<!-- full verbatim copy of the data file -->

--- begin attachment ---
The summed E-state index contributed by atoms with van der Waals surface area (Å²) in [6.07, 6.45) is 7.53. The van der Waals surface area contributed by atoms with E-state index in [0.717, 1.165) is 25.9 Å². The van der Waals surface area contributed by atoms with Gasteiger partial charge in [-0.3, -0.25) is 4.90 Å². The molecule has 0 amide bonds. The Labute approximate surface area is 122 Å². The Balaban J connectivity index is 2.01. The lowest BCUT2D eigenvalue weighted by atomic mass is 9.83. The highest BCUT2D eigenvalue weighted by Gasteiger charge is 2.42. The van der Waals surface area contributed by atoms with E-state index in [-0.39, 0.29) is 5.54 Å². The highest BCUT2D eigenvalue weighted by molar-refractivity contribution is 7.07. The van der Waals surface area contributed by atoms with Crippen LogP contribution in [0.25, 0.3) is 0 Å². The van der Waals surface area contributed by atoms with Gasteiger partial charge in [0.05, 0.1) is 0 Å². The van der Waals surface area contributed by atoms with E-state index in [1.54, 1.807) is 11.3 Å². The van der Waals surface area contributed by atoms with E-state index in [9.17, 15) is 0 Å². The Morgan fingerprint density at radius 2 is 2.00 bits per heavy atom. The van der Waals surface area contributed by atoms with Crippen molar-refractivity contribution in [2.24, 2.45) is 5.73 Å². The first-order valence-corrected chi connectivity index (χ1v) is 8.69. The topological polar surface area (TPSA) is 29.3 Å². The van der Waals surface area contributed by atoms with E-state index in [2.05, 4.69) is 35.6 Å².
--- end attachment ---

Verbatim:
The summed E-state index contributed by atoms with van der Waals surface area (Å²) in [6.07, 6.45) is 7.53. The van der Waals surface area contributed by atoms with E-state index in [0.717, 1.165) is 25.9 Å². The van der Waals surface area contributed by atoms with Gasteiger partial charge in [-0.3, -0.25) is 4.90 Å². The molecule has 0 amide bonds. The Labute approximate surface area is 122 Å². The Balaban J connectivity index is 2.01. The lowest BCUT2D eigenvalue weighted by atomic mass is 9.83. The highest BCUT2D eigenvalue weighted by Gasteiger charge is 2.42. The van der Waals surface area contributed by atoms with E-state index in [-0.39, 0.29) is 5.54 Å². The highest BCUT2D eigenvalue weighted by molar-refractivity contribution is 7.07. The van der Waals surface area contributed by atoms with Crippen LogP contribution in [0.25, 0.3) is 0 Å². The van der Waals surface area contributed by atoms with Gasteiger partial charge in [0.05, 0.1) is 0 Å². The van der Waals surface area contributed by atoms with E-state index in [1.54, 1.807) is 11.3 Å². The van der Waals surface area contributed by atoms with E-state index in [9.17, 15) is 0 Å². The Morgan fingerprint density at radius 2 is 2.00 bits per heavy atom. The van der Waals surface area contributed by atoms with Crippen molar-refractivity contribution in [2.24, 2.45) is 5.73 Å². The first-order valence-corrected chi connectivity index (χ1v) is 8.69. The topological polar surface area (TPSA) is 29.3 Å². The van der Waals surface area contributed by atoms with E-state index in [2.05, 4.69) is 35.6 Å².